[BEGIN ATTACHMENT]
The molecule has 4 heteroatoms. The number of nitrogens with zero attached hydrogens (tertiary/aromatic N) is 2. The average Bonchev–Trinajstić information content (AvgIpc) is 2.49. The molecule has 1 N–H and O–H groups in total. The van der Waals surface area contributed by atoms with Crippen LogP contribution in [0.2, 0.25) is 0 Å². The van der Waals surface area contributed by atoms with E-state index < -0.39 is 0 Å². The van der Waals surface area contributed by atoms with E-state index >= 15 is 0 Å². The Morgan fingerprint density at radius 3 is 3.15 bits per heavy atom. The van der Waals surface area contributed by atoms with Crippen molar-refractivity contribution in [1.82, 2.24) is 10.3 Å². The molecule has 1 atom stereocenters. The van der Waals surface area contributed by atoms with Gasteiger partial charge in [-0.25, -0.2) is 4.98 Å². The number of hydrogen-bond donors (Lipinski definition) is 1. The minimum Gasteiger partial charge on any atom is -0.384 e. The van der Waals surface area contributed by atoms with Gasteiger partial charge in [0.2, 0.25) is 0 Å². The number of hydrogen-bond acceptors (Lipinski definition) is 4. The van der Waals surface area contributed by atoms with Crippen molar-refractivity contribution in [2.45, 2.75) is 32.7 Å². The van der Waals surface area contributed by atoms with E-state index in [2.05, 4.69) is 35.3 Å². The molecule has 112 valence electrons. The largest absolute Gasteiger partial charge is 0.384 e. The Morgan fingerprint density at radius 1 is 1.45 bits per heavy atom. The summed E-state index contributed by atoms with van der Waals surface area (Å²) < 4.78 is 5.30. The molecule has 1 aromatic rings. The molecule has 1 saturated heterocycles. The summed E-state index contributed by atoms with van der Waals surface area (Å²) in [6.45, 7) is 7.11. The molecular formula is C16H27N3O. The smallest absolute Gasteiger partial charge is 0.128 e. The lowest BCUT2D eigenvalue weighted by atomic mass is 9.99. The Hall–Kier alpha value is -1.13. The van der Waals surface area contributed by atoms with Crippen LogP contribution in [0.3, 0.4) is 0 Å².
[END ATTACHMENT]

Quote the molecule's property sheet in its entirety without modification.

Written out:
The molecule has 4 heteroatoms. The number of nitrogens with zero attached hydrogens (tertiary/aromatic N) is 2. The average Bonchev–Trinajstić information content (AvgIpc) is 2.49. The molecule has 1 N–H and O–H groups in total. The van der Waals surface area contributed by atoms with Crippen LogP contribution in [0.2, 0.25) is 0 Å². The van der Waals surface area contributed by atoms with E-state index < -0.39 is 0 Å². The van der Waals surface area contributed by atoms with E-state index >= 15 is 0 Å². The Morgan fingerprint density at radius 3 is 3.15 bits per heavy atom. The van der Waals surface area contributed by atoms with Crippen molar-refractivity contribution in [1.82, 2.24) is 10.3 Å². The molecule has 1 atom stereocenters. The van der Waals surface area contributed by atoms with Gasteiger partial charge in [-0.25, -0.2) is 4.98 Å². The number of hydrogen-bond donors (Lipinski definition) is 1. The minimum Gasteiger partial charge on any atom is -0.384 e. The van der Waals surface area contributed by atoms with Gasteiger partial charge in [0.2, 0.25) is 0 Å². The number of hydrogen-bond acceptors (Lipinski definition) is 4. The van der Waals surface area contributed by atoms with Crippen molar-refractivity contribution in [2.45, 2.75) is 32.7 Å². The van der Waals surface area contributed by atoms with E-state index in [2.05, 4.69) is 35.3 Å². The molecule has 112 valence electrons. The largest absolute Gasteiger partial charge is 0.384 e. The Morgan fingerprint density at radius 1 is 1.45 bits per heavy atom. The summed E-state index contributed by atoms with van der Waals surface area (Å²) < 4.78 is 5.30. The molecule has 1 aromatic rings. The molecule has 1 saturated heterocycles. The summed E-state index contributed by atoms with van der Waals surface area (Å²) in [6.45, 7) is 7.11. The molecular formula is C16H27N3O. The smallest absolute Gasteiger partial charge is 0.128 e. The lowest BCUT2D eigenvalue weighted by atomic mass is 9.99. The Hall–Kier alpha value is -1.13. The van der Waals surface area contributed by atoms with Crippen LogP contribution in [0.3, 0.4) is 0 Å².